If You Abuse Power To Harm Others, Shame Is An Appropriate Emotion
If someone in a position of power is abusing their power by sexually harassing a woman at work or by abusing the power of the presidency to spread a big lie and incite violence, they should feel healthy shame- because those behaviors are not okay. Shame is the right feeling when you’re responsible for harming someone else. Doctors like Christiane Northrup and Kelly Brogan might very well feel shame right about now, because the data is now very clear that they made a mistake and abused their power, and their misinformation broadcast to millions may have been responsible for unnecessary deaths. Donald Trump, the Proud Boys, QAnon advocates, and Oath Keepers would also feel shame if they hadn’t been so hurt that they simply can’t feel shame when they are violating the boundaries of others and behaving in anti-social ways. That’s their trauma, and all trauma needs treatment so we can cooperate with each other in pro-social ways.
But let me be clear. I’m not MAKING someone feel shame by saying that. I’m just educating the public about how we can help protect each other in pro-social ways, like being willing to get a vaccination, even if you’re a bit hesitant about doing so, because it might save the life of an elderly neighbor who is less privileged than you or being willing to take a stand in solidarity as a white ally for BIPOC who is willing to feel uncomfortable doing their own anti-racism work- which can evoke a lot of healthy shame. At least it does when I do my own anti-racism work. And that’s okay. My shame is not taking me out or paralyzing me; and I’m not blaming public health officials or anti-racism teachers for shaming me. My shame is motivating me. I can’t do better until I know better, and I’m grateful to those who are helping to teach me. When I am called out for making a mistake, it would be inappropriate to blame someone else for shaming me, when I’m the one who messed up and needs to make things right. My shame is my own, and it’s not their fault if their true words evoke shame in me, even if I don’t like feeling shame (who does?)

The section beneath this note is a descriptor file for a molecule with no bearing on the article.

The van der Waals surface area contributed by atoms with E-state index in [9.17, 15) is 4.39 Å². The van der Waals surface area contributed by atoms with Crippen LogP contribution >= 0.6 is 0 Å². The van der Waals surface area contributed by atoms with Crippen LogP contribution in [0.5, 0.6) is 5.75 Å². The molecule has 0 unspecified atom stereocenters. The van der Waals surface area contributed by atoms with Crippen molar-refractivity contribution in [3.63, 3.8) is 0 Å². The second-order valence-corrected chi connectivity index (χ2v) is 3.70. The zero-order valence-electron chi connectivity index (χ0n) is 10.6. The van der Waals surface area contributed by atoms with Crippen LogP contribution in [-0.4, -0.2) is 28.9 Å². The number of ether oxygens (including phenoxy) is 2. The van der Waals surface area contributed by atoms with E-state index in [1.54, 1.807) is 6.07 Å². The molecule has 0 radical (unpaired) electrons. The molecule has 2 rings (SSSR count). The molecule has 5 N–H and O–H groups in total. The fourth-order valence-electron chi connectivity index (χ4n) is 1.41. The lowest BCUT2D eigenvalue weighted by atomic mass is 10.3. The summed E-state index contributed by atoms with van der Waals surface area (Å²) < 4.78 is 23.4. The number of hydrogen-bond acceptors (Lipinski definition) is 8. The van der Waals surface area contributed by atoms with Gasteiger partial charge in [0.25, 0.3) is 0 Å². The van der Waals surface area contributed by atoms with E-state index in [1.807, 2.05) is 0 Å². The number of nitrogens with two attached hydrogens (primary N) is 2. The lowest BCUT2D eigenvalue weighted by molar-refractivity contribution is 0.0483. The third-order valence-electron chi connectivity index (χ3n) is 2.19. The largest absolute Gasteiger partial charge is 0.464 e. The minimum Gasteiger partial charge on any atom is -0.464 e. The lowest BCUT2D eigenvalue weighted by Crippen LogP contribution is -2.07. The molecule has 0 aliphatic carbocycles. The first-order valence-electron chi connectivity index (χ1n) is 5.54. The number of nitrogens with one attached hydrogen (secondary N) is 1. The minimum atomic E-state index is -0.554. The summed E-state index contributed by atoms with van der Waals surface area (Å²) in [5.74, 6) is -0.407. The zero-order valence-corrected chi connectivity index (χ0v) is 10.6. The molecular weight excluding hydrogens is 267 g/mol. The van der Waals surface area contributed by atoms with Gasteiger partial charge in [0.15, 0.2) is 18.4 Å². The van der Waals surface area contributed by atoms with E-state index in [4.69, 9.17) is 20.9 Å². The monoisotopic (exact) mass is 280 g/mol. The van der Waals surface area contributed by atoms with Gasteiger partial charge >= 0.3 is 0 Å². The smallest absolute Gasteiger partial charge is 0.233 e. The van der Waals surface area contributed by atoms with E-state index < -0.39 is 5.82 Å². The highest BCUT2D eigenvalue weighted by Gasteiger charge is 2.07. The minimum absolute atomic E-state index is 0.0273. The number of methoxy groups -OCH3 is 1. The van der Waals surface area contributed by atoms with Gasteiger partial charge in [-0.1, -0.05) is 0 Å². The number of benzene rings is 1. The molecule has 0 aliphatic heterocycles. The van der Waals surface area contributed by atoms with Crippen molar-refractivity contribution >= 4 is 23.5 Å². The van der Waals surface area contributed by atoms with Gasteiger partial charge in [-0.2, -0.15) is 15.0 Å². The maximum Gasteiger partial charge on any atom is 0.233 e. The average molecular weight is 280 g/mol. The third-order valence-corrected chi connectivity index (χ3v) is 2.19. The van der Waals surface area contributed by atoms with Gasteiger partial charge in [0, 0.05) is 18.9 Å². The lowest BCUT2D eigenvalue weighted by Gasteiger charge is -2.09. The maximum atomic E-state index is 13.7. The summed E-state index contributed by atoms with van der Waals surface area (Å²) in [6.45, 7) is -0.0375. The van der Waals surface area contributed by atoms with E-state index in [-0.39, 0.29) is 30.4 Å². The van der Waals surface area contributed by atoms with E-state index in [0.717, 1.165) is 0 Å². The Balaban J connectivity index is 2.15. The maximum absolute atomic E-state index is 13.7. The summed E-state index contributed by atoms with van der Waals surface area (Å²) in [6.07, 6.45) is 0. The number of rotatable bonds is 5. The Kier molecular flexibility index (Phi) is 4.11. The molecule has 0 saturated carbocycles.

Shame & Abuse